Forthcoming Legislation Changes 2022 06/01/22

The Black Mountain team are ready to help our clients to start budget planning for the next financial year

After a well- deserved break over the holidays, the Black Mountain team are ready to help our clients to start budget planning for the next financial year, and to advise of some of the forthcoming 2022 changes that have been published. We will provide further guidance as new updates are confirmed.

The National Minimum Wage (NMW) and National Living Wage (NLW) from 1 April 2022 are:

SSP (Statutory Sick Pay) 6 April 2022

The weekly rate of SSP increases from £96.35 to £99.35. This applies where Average Weekly Earnings (AWE) are at or above the Lower Earnings Limit (LEL) for National Insurance (£123 per week for 2022/23). These are payable from the first day of the new tax year, i.e., 06 April 2022:


Family-Related Payments

The weekly rate increases from £151.97 to £156.66. This applies where Average Weekly Earnings (AWE) are at or above the Lower Earnings Limit (LEL) for National Insurance (£123 per week for 2022/23). These are payable from the first Sunday in April, i.e., 03 April 2022:

Rates effective from the week starting on or after Sunday SMP / SAP weekly rate for first 6 weeks
Lesser of 90% AWE or the following Statutory rates:

• SMP weekly rate for up to next 33 weeks (maternity) • SAP weekly rate for up to next 33 weeks (adoption) • SPP weekly rate (paternity)
• ShPP weekly rate (shared parental)

• SPBP weekly rate (parental bereavement)
Optional daily rate
Percentage of payment recoverable
Percentage of payment recoverable (Small Employer’s Relief) NI compensation recoverable under Small Employer’s Relief Annual NICs threshold for Small Employer’s Relief


Statutory Weekly Redundancy Cap Limit

03 April 2022 90% AWE £156.66

£22.38 92% 100% 3% £45,000

The increase due in April of the weekly statutory redundancy pay has not yet been published.

National Insurance Increases from 2022 and beyond

National Insurance (NI) will increase from April 2022 to pay for health and social care costs. The 1.25% increase will apply to employees, employers, and self-employed people across the UK. From April 2023 it will be collected as a separate Health and Social Care levy (HSC levy), which will also be paid by state pensioners.

The plan is expected to raise £36billion over the next three years, with the majority going to the NHS to help reduce the treatment backlog. An estimated £5.3billion a year will go to social care.

As an employer, you pay a percentage of Class 1 National Insurance for each employee whose salary is above the threshold of £8,840, so the increase will add directly to your costs. These additional costs include the NI on benefits and termination payments.

Currently, employees with earnings above the threshold, as employers you will pay 13.8% and employees with earnings above the threshold of £9,568 will pay 12% of their earnings up to £50,270 a year and 2% above this amount.

Overall, the government estimates that UK employers will pay an additional £6.5billion and employees £4.3billion.

The table below details the current class 1 rates and how these will change from 2022 based on the new health and social care levy:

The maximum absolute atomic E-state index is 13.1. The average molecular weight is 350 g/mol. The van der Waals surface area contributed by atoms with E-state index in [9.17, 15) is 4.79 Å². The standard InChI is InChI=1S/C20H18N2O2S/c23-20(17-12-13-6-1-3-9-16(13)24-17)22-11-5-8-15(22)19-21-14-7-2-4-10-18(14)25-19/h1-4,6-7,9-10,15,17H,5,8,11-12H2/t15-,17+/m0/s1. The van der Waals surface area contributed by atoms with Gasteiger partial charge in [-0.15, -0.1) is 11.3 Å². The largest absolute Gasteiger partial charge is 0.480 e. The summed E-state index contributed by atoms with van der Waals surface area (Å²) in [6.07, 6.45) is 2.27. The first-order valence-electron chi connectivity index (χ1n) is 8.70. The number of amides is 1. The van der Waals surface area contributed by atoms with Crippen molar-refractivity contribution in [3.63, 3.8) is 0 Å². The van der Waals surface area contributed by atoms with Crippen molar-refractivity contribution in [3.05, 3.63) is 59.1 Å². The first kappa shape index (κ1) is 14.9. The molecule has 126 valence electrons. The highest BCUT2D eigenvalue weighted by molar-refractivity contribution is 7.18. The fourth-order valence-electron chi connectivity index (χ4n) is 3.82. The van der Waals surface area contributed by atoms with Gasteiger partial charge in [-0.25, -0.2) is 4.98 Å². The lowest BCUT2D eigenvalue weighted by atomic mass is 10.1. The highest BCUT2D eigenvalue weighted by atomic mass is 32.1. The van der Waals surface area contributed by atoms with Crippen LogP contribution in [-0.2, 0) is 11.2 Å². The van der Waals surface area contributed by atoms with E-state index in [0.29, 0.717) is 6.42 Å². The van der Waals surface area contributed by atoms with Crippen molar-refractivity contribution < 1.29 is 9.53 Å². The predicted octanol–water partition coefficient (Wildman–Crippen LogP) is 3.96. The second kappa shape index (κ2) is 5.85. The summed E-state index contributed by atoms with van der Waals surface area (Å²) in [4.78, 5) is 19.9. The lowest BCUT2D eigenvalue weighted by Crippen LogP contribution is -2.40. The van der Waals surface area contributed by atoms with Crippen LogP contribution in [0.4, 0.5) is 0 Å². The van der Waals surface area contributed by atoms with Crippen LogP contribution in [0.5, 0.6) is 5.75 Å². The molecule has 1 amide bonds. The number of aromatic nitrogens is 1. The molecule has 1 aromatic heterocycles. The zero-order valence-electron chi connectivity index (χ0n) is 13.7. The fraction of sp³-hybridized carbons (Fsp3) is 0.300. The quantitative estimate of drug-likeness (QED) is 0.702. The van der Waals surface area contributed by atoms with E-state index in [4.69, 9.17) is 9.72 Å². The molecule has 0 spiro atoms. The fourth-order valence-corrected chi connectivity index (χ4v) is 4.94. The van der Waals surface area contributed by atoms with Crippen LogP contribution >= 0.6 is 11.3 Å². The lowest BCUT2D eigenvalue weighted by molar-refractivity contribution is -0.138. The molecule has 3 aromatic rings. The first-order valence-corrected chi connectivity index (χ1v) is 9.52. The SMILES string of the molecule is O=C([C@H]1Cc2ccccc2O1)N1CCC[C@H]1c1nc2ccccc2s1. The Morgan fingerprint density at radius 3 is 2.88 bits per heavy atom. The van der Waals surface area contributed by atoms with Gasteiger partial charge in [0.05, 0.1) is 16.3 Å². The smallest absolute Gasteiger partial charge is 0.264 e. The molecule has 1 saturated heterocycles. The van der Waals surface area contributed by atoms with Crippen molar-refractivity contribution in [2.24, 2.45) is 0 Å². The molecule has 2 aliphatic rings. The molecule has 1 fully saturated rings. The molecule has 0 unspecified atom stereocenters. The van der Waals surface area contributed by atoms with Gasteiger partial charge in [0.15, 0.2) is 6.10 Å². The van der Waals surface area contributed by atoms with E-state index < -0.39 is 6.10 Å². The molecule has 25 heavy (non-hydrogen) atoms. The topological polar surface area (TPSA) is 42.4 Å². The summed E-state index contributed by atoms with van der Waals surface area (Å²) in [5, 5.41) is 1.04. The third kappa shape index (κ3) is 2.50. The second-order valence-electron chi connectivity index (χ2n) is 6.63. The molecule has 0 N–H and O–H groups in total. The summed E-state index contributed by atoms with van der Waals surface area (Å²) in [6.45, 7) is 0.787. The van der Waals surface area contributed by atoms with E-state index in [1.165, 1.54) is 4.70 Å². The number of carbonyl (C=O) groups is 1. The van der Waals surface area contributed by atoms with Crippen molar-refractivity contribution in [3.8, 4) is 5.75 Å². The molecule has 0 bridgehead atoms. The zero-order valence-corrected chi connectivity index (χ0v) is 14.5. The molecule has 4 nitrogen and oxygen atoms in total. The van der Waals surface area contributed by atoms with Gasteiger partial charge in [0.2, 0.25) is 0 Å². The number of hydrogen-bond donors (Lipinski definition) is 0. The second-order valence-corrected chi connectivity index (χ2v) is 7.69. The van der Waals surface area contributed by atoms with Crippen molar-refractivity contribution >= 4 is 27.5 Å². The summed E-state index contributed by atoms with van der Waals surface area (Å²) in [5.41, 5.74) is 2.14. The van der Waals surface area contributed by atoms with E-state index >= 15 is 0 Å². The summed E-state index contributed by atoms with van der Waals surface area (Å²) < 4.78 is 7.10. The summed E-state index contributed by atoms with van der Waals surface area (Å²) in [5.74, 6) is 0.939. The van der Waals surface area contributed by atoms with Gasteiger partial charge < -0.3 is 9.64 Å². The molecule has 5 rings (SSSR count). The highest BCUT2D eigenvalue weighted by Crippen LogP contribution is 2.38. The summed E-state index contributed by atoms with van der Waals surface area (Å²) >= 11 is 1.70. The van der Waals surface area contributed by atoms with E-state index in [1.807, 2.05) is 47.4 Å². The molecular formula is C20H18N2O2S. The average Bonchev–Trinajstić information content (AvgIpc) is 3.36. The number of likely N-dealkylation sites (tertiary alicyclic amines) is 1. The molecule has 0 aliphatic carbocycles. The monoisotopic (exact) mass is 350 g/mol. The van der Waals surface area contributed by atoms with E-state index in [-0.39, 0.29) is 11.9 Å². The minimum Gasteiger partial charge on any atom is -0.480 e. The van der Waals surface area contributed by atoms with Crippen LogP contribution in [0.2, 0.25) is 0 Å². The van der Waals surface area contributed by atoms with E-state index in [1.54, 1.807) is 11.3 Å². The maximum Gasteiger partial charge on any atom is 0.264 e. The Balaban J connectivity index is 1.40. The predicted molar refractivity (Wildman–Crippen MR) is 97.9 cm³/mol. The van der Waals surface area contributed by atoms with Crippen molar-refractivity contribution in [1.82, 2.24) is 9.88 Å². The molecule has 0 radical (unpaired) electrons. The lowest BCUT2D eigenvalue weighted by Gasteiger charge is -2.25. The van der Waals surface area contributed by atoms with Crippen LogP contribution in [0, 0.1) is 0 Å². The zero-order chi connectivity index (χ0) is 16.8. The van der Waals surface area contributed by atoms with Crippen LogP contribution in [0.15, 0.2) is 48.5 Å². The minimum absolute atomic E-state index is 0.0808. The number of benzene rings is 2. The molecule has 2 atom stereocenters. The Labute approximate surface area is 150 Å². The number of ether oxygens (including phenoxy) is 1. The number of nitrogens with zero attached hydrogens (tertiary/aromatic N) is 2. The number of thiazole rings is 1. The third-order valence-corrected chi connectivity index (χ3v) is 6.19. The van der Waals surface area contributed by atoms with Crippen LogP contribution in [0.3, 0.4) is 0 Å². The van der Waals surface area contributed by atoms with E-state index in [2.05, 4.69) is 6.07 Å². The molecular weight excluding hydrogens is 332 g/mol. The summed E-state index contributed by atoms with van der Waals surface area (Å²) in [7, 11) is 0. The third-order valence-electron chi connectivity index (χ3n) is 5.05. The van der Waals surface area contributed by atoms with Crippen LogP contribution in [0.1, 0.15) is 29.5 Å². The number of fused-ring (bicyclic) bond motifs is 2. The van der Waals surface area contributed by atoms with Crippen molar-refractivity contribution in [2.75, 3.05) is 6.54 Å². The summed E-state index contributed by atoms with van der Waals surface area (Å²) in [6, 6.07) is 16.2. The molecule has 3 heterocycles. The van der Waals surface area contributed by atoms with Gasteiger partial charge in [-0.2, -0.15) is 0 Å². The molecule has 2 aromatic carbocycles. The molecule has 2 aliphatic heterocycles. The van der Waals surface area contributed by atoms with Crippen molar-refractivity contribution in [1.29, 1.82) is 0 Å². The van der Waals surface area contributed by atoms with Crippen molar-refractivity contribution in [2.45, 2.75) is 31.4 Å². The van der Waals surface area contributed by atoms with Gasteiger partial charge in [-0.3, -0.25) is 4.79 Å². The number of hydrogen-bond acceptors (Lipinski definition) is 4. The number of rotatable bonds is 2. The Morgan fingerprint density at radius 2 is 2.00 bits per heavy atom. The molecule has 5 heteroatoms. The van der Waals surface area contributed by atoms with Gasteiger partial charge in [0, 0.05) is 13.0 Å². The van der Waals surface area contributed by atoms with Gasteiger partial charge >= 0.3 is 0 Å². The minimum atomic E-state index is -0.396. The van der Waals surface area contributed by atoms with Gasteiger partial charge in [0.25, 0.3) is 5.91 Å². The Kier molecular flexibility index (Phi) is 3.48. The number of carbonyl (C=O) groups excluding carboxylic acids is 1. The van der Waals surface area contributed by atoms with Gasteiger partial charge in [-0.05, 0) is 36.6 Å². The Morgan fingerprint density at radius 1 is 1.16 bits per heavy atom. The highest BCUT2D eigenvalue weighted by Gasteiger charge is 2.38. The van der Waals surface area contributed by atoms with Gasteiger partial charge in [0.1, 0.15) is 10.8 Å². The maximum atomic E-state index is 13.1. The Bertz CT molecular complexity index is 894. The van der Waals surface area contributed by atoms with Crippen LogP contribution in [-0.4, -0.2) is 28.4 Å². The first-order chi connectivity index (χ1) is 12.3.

Employment Bill

An anticipated part of the 2022 employment law changes is the Employment Bill, although there is no guarantee that one will appear. If it does, then likely is to include the following measures:-

• The establishment of a new single enforcement body for employment rights.
• The extension of protection against redundancy re pregnancy, maternity, adoption, and shared parental leave, including extending redundancy protection to 6 months post return to work after the end of maternity leave, with similar protection afforded to those returning to work from adoption leave and shared parental leave.
• Neonatal leave and pay.
• A new right to 1 week’s unpaid leave per year for carers.
• On the 24 September 2021, the Government announced that it is to legislate in order to make it compulsory for businesses in the hospitality, services, and leisure sectors to pass on all tips to staff. The new legislation is likely to be included in the Employment Bill. The legislation will include the following: (i) a legal requirement to pass on all tips to staff; (ii) a new statutory code of practice setting out rules and regulations on how tips are distributed amongst staff; and (iii) a right for employees to request information from their employer regarding their tipping records, and a legal right for employees to bring a claim before an employment tribunal should they believe that they are owed money relating to tips.

• A new right for workers to request a more stable contract after 26 weeks service.
• New legislation to enhance flexible working rights. The Government is currently consulting on this issue, and whether to make flexible working a day 1 right.
• An extension of time required to break a period of continuous service from 1 week to 4 weeks.
• New legislation making it compulsory for organisations to publish their modern slavery statements on a new government-run registry.

Should you wish to discuss this in more detail, please contact us via telephone or email

Black Mountain Group

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